Laughter is part of a Super 8-mm black and white trilogy I shot in the early 90s when I was working as a production manager for a corporate video company. By this stage I'd shot shorts on Video 8, all edited in camera to bands I was into like Crass, Conflict, Pop Will Eat Itself, The Ramones etc. 'Smiles Laughter and Insanity' was a concerted effort to start making longer stories with proper actors, proper dialogue and a proper script.
Of the three, the second one, Laughter is absolutely the best and earned me an interview with the Royal College of Art for their film course where I remember being somewhat stumped by one of the comments from the senior lecturer - 'your film's so good I don't think you need to come here...' Although I tried to argue otherwise, his view prevailed and sadly I didn't get in ( although ironically, my second feature The Truth Game ended up receiving a joint release at London's National Film Theatre with the excellent 'The Nine Lives Of Thomas Katz' directed by one of my interviewers - Ben Hopkins. Around our NFT joint release Ben confided that one of the other rejected applicants was Chris Nolan.)
Co-writer James Burleigh and myself shared a joint fascination for mental instability and breakdown so it seemed only natural we should join forces and make a film about such a subject. Given that we both lived in Brixton and used the degenerate infested Brixton tube every day, it meant that we were never that far away from some unfortunate who would from time to time provide material for the film; I think in the end half the scenes we made up and the other half one of us had seen somewhere about London. As well as co-writing credits we also shared producing credits (which meant we both paid a few hundred £s for film stock and processing), editing credits (going back to Molinare Post-Production Facilities where we'd originally met to do all the editing during their downtime) and filming credits (we originally had a camera man but the day we planned to shoot, it rained and after that we decided to shoot it ourselves and hope for the best).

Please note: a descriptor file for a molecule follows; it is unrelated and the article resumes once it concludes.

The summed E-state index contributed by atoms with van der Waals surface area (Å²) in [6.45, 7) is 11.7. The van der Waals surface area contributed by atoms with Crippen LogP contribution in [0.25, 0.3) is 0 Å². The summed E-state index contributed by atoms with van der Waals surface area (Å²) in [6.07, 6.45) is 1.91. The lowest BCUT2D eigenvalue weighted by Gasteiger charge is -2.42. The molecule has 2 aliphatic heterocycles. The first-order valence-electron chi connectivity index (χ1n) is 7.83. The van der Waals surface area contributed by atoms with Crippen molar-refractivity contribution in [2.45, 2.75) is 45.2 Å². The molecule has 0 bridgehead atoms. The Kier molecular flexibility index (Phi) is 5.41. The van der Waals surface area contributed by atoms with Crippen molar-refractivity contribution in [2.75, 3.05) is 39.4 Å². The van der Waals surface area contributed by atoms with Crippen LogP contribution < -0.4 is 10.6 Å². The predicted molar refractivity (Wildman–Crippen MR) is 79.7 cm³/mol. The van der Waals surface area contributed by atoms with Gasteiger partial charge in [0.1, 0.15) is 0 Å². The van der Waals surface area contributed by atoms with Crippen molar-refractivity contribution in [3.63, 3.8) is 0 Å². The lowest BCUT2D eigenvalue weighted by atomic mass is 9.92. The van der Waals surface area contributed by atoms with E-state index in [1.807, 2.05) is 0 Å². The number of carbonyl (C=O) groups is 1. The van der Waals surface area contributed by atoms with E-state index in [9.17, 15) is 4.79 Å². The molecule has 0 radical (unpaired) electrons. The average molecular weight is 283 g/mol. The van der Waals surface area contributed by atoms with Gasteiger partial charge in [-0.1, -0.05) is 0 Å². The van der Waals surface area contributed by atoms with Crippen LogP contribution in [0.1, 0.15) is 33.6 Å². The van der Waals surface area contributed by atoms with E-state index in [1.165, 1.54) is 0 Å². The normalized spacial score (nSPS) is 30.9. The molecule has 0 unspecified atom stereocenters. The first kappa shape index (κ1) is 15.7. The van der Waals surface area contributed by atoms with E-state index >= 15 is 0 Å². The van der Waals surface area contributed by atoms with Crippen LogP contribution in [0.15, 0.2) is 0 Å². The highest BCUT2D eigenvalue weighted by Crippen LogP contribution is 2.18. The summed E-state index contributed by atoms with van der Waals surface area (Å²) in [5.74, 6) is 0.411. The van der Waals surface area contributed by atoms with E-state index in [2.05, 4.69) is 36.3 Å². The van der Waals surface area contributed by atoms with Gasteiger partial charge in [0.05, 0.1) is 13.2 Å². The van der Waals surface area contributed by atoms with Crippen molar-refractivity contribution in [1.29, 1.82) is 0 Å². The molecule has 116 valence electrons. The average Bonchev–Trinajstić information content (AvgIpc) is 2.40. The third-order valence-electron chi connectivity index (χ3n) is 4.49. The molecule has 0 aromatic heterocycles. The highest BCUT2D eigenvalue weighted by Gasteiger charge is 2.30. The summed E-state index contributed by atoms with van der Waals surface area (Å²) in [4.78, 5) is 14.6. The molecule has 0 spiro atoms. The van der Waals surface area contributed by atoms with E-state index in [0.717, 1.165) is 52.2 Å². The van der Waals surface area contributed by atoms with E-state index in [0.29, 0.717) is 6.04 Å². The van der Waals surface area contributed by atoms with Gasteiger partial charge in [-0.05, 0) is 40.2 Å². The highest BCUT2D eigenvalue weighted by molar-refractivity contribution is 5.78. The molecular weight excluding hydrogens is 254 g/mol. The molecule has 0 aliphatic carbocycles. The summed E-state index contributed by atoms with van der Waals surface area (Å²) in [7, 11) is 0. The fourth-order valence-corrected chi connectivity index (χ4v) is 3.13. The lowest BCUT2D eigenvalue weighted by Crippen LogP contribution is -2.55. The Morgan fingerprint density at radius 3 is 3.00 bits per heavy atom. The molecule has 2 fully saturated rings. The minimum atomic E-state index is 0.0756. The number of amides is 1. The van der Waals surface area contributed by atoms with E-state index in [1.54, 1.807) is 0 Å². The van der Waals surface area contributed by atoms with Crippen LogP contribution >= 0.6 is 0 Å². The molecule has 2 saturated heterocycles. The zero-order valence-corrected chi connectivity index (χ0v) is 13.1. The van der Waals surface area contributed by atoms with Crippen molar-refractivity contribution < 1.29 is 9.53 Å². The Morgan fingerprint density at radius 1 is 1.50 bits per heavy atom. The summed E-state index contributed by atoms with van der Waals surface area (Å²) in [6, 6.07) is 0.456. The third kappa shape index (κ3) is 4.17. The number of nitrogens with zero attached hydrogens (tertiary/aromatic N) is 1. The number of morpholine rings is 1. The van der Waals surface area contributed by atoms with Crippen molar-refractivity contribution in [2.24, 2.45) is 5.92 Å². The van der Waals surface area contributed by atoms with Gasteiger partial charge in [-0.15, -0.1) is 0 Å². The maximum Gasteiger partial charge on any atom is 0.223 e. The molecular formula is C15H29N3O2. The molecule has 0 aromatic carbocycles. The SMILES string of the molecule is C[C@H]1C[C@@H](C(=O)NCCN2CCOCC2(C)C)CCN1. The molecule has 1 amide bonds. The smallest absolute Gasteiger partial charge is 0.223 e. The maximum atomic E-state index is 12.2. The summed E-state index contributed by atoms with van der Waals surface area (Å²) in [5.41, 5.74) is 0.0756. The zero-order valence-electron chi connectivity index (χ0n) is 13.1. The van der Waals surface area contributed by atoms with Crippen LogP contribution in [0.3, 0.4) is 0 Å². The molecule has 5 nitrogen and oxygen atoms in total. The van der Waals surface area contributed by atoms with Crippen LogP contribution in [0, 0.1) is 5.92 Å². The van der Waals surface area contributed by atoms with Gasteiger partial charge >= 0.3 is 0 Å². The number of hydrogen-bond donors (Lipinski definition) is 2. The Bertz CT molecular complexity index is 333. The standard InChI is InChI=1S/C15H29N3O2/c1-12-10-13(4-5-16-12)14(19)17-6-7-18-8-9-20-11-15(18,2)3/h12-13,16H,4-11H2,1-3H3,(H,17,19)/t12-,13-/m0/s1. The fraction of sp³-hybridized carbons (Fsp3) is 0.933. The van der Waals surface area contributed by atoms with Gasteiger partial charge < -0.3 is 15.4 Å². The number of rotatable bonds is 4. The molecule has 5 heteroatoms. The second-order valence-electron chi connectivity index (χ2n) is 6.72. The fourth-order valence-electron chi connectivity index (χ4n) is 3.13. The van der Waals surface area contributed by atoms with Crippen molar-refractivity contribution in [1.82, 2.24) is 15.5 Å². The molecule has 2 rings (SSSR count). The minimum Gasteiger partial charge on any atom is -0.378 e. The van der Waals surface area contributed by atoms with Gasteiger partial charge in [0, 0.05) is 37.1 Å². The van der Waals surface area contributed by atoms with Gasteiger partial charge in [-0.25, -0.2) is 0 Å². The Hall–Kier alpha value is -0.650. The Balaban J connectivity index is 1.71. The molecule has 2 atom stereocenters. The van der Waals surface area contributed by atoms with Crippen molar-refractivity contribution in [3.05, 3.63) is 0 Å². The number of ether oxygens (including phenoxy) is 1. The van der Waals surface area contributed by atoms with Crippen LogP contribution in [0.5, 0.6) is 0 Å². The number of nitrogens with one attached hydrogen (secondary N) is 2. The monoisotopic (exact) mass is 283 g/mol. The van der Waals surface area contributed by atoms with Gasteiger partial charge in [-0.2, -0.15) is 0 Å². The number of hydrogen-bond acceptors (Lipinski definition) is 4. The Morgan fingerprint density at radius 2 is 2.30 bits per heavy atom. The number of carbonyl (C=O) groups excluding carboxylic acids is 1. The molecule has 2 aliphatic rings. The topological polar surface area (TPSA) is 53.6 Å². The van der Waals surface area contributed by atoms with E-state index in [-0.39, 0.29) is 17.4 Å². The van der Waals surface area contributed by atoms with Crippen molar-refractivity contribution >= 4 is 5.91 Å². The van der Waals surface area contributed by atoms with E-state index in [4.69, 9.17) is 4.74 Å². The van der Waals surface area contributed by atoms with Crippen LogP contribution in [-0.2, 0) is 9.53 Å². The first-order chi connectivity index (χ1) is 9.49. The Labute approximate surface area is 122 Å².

The two main things I remember about the writing process were 1/ Deciding to incrementally build the film's intensity and visualcomplexity by adding an extra shot to each scene. So, the first scene has one shot, the second two shots, the third three shots etc; whether this worked I've no idea and it was undoubtedly on a sub-conscious level if it did. 2/ Working as Production Manager on a shoot at St Andrews golf course and being very excited about being able to fax my final script additions to James from my bedroom in the hotel.
Robert Hamilton played 'the madman' and was actually recommended by another actor who was my first choice but who had commitments after the (above) rained-off weekend when we'd initially planned to shoot. Robert had learnt his craft at East 15 drama school but had erred towards the writing side of things and even at that time was a prodigious playwright. He later went on to win the Sunday Young Playwright of the Year not once but twice in succession, after which he still couldn't find an agent - something which I felt summed up the British industry pretty well.
Robert shared an equal fascination for our subject matter and with his incredibly worn but detailed physiognomy was absolutely perfect for the role. He did an excellent job and at one point was stopped in Trafalgar Square by a couple of passing policemen who tried to move him on as he was screaming and shouting at all the pigeons. Even when he explained he was acting in a film, they still didn't believe him so James and I had to butt in and save the day. The film was shot with no sound, no lights, no make-up, nothing, just the three of us wandering around London - West and East End - with a camera and a tripod, our whole lives ahead of us blah blah blah.
Most films take long enough to finish when you do have money, let alone when you don't have any and I can't remember exactly how long this took but it was probably about a year or so. I remember showing it at various cinema clubs around London and generally wondering why I bothered. This sentiment reached its peak at a half empty screening at the now defunct Minema (?) in Knightsbridge over an Easter Bank Holiday Weekend when the projectionist started the film 3 minutes in - which for a 10 minute short is a lot. Absolutely horrified, I rushed up the aisle and struggled to find the projection booth. When I found it, the film had only 3 minutes to go and I was met by a completely disinterested projectionist who claimed not to be able to start the film again which was obviously a lie. By the time we'd finished arguing, the film had reached its end credits anyway and I drove home completely fucked off.
On a more positive note, Laughter was ultimately short-listed for the annual ICA 'Dick' Award, hosted/funded by Joe Mennell and named after the success of his 'Dick' short (lots of guys' private members accompanied by womens' generally facetious but amusing comments about said members). Joe Mennell very kindly came up to me and told me that all his friends in San Francisco had watched all the nominated films, had liked mine the most and were going to kill him if Laughter didn't win; it didn't but I'm assuming Joe's still alive...